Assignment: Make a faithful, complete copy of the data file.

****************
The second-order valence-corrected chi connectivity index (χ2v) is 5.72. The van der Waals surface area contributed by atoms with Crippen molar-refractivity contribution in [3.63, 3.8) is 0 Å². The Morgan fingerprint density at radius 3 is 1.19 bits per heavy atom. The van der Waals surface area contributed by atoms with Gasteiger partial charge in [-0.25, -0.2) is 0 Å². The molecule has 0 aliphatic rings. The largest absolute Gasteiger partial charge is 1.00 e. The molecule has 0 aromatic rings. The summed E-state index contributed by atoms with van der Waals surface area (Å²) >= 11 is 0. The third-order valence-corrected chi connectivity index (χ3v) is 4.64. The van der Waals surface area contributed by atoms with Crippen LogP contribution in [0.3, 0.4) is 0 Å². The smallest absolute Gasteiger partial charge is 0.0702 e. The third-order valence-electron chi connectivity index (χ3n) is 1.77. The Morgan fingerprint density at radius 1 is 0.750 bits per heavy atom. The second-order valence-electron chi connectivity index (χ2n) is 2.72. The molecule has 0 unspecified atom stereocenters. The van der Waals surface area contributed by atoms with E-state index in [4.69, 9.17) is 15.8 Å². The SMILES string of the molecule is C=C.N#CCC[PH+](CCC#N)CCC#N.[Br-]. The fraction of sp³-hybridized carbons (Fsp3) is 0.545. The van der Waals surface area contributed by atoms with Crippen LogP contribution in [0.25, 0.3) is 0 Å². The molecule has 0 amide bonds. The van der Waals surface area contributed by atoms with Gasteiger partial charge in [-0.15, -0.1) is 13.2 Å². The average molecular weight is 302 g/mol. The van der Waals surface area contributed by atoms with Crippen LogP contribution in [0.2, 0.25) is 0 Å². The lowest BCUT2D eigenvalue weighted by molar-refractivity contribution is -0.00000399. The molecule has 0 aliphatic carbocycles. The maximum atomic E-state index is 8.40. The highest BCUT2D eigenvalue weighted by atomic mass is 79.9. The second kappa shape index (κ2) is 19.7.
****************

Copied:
The second-order valence-corrected chi connectivity index (χ2v) is 5.72. The van der Waals surface area contributed by atoms with Crippen molar-refractivity contribution in [3.63, 3.8) is 0 Å². The Morgan fingerprint density at radius 3 is 1.19 bits per heavy atom. The van der Waals surface area contributed by atoms with Gasteiger partial charge in [-0.25, -0.2) is 0 Å². The molecule has 0 aliphatic rings. The largest absolute Gasteiger partial charge is 1.00 e. The molecule has 0 aromatic rings. The summed E-state index contributed by atoms with van der Waals surface area (Å²) >= 11 is 0. The third-order valence-corrected chi connectivity index (χ3v) is 4.64. The van der Waals surface area contributed by atoms with Crippen LogP contribution in [0.3, 0.4) is 0 Å². The smallest absolute Gasteiger partial charge is 0.0702 e. The third-order valence-electron chi connectivity index (χ3n) is 1.77. The Morgan fingerprint density at radius 1 is 0.750 bits per heavy atom. The second-order valence-electron chi connectivity index (χ2n) is 2.72. The molecule has 0 unspecified atom stereocenters. The van der Waals surface area contributed by atoms with E-state index in [4.69, 9.17) is 15.8 Å². The SMILES string of the molecule is C=C.N#CCC[PH+](CCC#N)CCC#N.[Br-]. The fraction of sp³-hybridized carbons (Fsp3) is 0.545. The van der Waals surface area contributed by atoms with Crippen LogP contribution in [0.25, 0.3) is 0 Å². The molecule has 0 amide bonds. The van der Waals surface area contributed by atoms with Gasteiger partial charge in [-0.15, -0.1) is 13.2 Å². The average molecular weight is 302 g/mol. The van der Waals surface area contributed by atoms with Crippen LogP contribution in [0.2, 0.25) is 0 Å². The lowest BCUT2D eigenvalue weighted by molar-refractivity contribution is -0.00000399. The molecule has 0 aliphatic carbocycles. The maximum atomic E-state index is 8.40. The highest BCUT2D eigenvalue weighted by atomic mass is 79.9. The second kappa shape index (κ2) is 19.7.